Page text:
Carly Fiorina responds to debate moderator Wolf Blitzer during the CNN Republican presidential debate at the Venetian Hotel & Casino on Tuesday, Dec. 15, 2015, in Las Vegas. (AP Photo/John Locher)
It's a pickle for every politician: What do you do when your natural rooting interests go against a large group of people you're trying to impress?
Here's how Republican presidential candidate and Stanford alumnus Carly Fiorina weighed in on the Rose Bowl, where the Cardinal are playing the Iowa Hawkeyes on Friday:
Love my alma mater, but rooting for a Hawkeyes win today. #RoseBowl
— Carly Fiorina (@CarlyFiorina) January 1, 2016
The former Hewlett-Packard chief executive got a bachelor's degree from Stanford in 1976, majoring in medieval history and philosophy. She's also spending a lot of time in Iowa these days with a presidential caucus Feb. 1, her first major test with voters in her run for the GOP nomination.
Other politicians have stood pat on their long-held allegiances, even if it goes against their local constituents.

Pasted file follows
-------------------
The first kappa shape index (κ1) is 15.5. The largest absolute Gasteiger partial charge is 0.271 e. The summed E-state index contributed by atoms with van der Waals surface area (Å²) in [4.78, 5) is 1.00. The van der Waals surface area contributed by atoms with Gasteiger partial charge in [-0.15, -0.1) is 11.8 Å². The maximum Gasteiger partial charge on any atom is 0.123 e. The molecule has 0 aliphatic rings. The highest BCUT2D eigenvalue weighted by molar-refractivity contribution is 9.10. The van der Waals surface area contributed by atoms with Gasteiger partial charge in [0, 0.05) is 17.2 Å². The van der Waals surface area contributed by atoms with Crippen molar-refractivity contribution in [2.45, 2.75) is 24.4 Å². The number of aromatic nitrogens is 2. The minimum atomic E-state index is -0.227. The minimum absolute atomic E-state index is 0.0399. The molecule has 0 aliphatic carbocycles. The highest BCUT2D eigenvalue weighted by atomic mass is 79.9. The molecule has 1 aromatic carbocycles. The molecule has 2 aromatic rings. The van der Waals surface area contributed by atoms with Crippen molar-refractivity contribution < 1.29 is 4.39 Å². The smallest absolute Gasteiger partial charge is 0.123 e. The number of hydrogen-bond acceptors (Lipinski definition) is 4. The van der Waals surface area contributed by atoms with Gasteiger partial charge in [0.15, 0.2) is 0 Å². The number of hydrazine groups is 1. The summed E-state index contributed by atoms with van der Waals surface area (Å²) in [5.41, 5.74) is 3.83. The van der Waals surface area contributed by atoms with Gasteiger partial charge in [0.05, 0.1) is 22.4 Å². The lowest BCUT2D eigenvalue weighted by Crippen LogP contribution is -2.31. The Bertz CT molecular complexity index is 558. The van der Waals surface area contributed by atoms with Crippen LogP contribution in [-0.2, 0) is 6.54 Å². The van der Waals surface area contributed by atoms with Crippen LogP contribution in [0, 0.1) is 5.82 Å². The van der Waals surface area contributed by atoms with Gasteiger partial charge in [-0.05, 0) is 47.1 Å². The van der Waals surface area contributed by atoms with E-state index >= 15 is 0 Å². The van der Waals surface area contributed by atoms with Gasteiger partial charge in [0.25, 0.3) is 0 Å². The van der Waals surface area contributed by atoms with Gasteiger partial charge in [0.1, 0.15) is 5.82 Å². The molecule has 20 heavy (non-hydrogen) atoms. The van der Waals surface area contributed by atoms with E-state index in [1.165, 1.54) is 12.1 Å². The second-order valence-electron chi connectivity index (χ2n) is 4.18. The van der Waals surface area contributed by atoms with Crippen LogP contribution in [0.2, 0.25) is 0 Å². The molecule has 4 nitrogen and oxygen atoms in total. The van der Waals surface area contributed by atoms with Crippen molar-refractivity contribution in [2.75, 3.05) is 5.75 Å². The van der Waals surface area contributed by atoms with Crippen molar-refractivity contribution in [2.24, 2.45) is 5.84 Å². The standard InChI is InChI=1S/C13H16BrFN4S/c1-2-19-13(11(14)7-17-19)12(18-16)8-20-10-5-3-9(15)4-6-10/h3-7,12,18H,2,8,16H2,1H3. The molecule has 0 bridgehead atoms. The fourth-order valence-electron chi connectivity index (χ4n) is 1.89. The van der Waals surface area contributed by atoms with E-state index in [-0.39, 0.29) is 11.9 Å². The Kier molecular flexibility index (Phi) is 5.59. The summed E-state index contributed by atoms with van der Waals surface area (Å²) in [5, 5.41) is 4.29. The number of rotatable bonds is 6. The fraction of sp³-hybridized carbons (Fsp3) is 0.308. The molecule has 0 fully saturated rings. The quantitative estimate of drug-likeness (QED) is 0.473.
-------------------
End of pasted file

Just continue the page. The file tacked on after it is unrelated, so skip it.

New Jersey Gov. Chris Christie, for example, made waves last season when he showed off his unabashed love for the Dallas Cowboys with owner Jerry Jones, despite the team's rivalries with the New York Giants (who play in New Jersey) and the Philadelphia Eagles (who draw many fans from south Jersey). He's one of several politicians running against Fiorina for the Republican presidential nomination.
President Barack Obama, a well-known sports lover who has attended many games, thrown out first pitches wearing Chicago White Sox gear and hobnobbed in broadcast booth, has taken both approaches.
In 2008, he poked fun at crosstown Cubs fans by saying they're not as serious as White Sox fans. And in 2012, several months before he was re-elected to a second term, Obama backed a bunch of swing-state teams in his annual NCAA bracket.